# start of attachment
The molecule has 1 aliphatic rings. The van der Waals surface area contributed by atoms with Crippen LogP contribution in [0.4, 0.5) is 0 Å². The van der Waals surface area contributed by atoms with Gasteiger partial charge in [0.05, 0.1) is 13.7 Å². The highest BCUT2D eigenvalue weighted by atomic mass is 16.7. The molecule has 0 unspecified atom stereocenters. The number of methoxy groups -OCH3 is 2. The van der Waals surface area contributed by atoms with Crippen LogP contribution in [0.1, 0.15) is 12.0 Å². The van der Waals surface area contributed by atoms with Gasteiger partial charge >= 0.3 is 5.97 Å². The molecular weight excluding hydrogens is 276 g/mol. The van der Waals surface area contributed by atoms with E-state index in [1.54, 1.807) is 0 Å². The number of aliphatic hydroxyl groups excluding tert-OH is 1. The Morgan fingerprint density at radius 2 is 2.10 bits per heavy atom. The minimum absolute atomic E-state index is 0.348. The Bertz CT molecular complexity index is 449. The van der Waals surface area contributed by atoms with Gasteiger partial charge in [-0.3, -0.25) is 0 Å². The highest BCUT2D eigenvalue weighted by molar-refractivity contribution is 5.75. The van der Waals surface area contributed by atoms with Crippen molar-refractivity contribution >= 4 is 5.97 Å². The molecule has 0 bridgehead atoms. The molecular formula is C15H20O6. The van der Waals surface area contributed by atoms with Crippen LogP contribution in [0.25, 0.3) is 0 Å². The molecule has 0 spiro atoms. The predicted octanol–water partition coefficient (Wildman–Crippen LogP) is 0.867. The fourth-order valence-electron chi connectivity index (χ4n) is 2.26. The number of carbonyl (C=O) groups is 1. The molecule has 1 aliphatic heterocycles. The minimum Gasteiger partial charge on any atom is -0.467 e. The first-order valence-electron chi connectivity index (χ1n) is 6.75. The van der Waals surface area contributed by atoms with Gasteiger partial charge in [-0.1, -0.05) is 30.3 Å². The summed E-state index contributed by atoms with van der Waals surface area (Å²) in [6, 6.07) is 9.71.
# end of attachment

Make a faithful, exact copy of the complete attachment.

The molecule has 1 aliphatic rings. The van der Waals surface area contributed by atoms with Crippen LogP contribution in [0.4, 0.5) is 0 Å². The van der Waals surface area contributed by atoms with Gasteiger partial charge in [0.05, 0.1) is 13.7 Å². The highest BCUT2D eigenvalue weighted by atomic mass is 16.7. The molecule has 0 unspecified atom stereocenters. The number of methoxy groups -OCH3 is 2. The van der Waals surface area contributed by atoms with Crippen LogP contribution in [0.1, 0.15) is 12.0 Å². The van der Waals surface area contributed by atoms with Gasteiger partial charge >= 0.3 is 5.97 Å². The molecular weight excluding hydrogens is 276 g/mol. The van der Waals surface area contributed by atoms with E-state index in [1.54, 1.807) is 0 Å². The number of aliphatic hydroxyl groups excluding tert-OH is 1. The Morgan fingerprint density at radius 2 is 2.10 bits per heavy atom. The minimum absolute atomic E-state index is 0.348. The Bertz CT molecular complexity index is 449. The van der Waals surface area contributed by atoms with Gasteiger partial charge in [-0.3, -0.25) is 0 Å². The highest BCUT2D eigenvalue weighted by molar-refractivity contribution is 5.75. The van der Waals surface area contributed by atoms with Crippen molar-refractivity contribution >= 4 is 5.97 Å². The molecule has 0 bridgehead atoms. The molecular formula is C15H20O6. The van der Waals surface area contributed by atoms with Crippen LogP contribution in [0.25, 0.3) is 0 Å². The molecule has 0 spiro atoms. The predicted octanol–water partition coefficient (Wildman–Crippen LogP) is 0.867. The fourth-order valence-electron chi connectivity index (χ4n) is 2.26. The number of carbonyl (C=O) groups is 1. The molecule has 1 aliphatic heterocycles. The minimum Gasteiger partial charge on any atom is -0.467 e. The first-order valence-electron chi connectivity index (χ1n) is 6.75. The van der Waals surface area contributed by atoms with Gasteiger partial charge in [-0.1, -0.05) is 30.3 Å². The summed E-state index contributed by atoms with van der Waals surface area (Å²) in [6, 6.07) is 9.71.